Erika Daubman, a senior territory manager for National Research Corporation who lives in Lincoln, Nebraska, agrees. “I’ll be in a city like New York or Philadelphia for work, so I can take a cheaper puddle jumper to Miami or Charlotte,” she says. “That way, my company covers my flight to New York and my flight home to Nebraska. Being from the Midwest, I’d never be able to spend so much time in these cities if it weren’t for work trips.” Daubman has hit everywhere from Denver to Houston to Atlantic City, N.J., and even Costa Rica, thanks to bizcations.
It’s also a great way to see friends and family. “I have friends who live all over the country, and my brother lives in Virginia,” Daubman says. “It’s hard for some people to travel to visit for three or four days. But for me, I’m used to living out of a suitcase, so adding a few days is nothing.”
Amsterdam is a fun bizcation stop. (Photo: Thinkstock)
Some use it as motivation. Calvin Ki, a New York graphic designer who took advantage of a work-related trip to Germany by traveling to places like Amsterdam, Paris, and London put it this way: “Being in Europe, I gave myself the green light to go. Just like getting some meatballs when visiting IKEA: Since I am here already….”
At this point, Reppert considers herself a little spoiled by bizcations, and sometimes finds it hard to travel any other way. “If I’m not on top of it, planning a trip gets so expensive, and I have to figure out where to go,” says Reppert. “But if I’m traveling for work anyway, the corporate travel department books the trip, I fly business class, and I know I want to go somewhere that I can get to within an hour. It’s just so easy.”
The hospitality industry has noticed. Many are starting to cater to bizcations, even using it as marketing tool. “Now when we have clients book business trips, we’ll ask if they’re interested in an extension,” says Ezon. And one conference of accountants held in Orlando advertised on the website, “Your Bizcation Awaits,” with enticing information about all the great restaurants and sights in the nearby Walt Disney World Resort. “Enjoy your bizcation,” encourages the Days Inn hotel chain in Canada, even offering a 15 percent discount.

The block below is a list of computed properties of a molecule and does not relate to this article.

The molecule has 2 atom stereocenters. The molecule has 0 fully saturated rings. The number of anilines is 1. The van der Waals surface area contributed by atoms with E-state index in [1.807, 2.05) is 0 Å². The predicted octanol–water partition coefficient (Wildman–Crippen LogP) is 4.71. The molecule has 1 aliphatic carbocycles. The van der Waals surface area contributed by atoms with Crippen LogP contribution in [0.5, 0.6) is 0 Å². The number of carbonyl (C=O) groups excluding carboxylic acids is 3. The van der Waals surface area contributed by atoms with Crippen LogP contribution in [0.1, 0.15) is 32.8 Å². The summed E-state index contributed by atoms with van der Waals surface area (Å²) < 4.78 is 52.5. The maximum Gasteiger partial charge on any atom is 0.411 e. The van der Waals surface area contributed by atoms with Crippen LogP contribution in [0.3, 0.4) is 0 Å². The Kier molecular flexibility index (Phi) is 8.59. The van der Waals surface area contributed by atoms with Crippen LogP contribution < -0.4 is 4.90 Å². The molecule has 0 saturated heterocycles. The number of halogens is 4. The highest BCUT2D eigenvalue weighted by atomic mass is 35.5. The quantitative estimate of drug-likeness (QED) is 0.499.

You’re essentially packing for two trips. (Photo: Getty Images)
Of course, there are few downsides.
For one, packing can be a pain in the butt: “Sometimes I’ll pack two bags and send my work clothes home,” says Daubman. “But shoes are kind of a nightmare, so maybe I’ll wear higher heels than usual to meetings so I don’t have to carry extra pairs. In the past, I’ve also just brought the cosmetics I need for work and bought anything else I need for the rest of the trip at a drugstore once I get there.”
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Chris Reppert ran into a more unusual issue. “One year after Cannes, my boyfriend met me and we went to Provence,” she remembers. “We went to see some castle ruins up in the hills, and all of a sudden I hear someone calling my name. I turned around, and there was my boss! He went there on a bizcation from the film festival, too.”